Do you do any logging?
The team uses Amazon Elasticache and the ELK stack for logging. They are currently doing a proof-of-concept (POC) of migrating .NET logs to their observability back-end. The ultimate goal is to have metrics, logs, and traces under one roof.
How is the organization sending telemetry data to various observability back-ends?
J’s team uses a combination of the proprietary back-end agent and the OpenTelemetry Collector (for metrics). They are one of the primary users of OpenTelemetry at J’s company, and he hopes to help get more teams to make the switch.
Who has access to the instrumentation data?
Traces are used for diagnostic purposes. If there’s an issue in production, traces help developers pinpoint where the problem might be.
Because GraphQL mostly returns HTTP 200s, it gives the impression that it returns no errors, when in fact, there might be errors lurking behind the scenes. Having traces enables developers to see if there’s actually an error in the response body. For example, when accessing a database, if there’s a connection hangup, GraphQL will report HTTP 200, but the Trace will show that there’s an error, and where.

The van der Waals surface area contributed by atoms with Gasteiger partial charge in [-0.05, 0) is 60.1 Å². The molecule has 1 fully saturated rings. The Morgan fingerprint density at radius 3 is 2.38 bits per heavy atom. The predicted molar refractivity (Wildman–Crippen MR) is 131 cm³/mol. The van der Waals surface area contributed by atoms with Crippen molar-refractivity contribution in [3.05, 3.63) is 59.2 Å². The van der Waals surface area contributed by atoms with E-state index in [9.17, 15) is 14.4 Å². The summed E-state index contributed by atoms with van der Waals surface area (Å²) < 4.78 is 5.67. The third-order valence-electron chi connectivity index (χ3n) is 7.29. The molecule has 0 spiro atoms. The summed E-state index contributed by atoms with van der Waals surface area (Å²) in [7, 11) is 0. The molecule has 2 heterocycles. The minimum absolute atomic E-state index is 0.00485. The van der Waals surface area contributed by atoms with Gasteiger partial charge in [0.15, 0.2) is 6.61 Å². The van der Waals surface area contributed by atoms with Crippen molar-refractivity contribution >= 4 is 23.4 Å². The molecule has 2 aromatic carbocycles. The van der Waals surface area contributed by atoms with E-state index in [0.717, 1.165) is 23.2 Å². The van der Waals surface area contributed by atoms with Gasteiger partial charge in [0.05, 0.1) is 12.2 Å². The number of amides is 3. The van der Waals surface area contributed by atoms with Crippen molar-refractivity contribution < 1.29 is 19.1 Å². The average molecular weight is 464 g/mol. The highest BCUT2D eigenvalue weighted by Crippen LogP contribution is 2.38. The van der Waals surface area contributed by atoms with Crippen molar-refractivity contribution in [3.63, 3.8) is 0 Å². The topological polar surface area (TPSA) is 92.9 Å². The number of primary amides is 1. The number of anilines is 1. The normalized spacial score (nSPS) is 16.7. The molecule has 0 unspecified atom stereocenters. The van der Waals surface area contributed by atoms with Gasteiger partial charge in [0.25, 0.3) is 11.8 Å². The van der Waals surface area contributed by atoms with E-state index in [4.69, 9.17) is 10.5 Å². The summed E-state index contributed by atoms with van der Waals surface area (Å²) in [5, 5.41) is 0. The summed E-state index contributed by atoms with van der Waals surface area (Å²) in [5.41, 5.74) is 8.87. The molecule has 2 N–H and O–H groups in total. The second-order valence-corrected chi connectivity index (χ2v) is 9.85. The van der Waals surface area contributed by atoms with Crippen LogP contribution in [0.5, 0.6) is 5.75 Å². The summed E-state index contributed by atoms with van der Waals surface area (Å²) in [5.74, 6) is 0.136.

The SRE team also uses the observability data for the purposes of improving system reliability and performance.
How would you describe the overall OpenTelemetry adoption experience?
The team’s initial adoption was super fast and easy–80% of their tracing needs were met right away. The next 20% required some additional proof of concept work, which was completed relatively quickly. Overall, it was a very positive experience.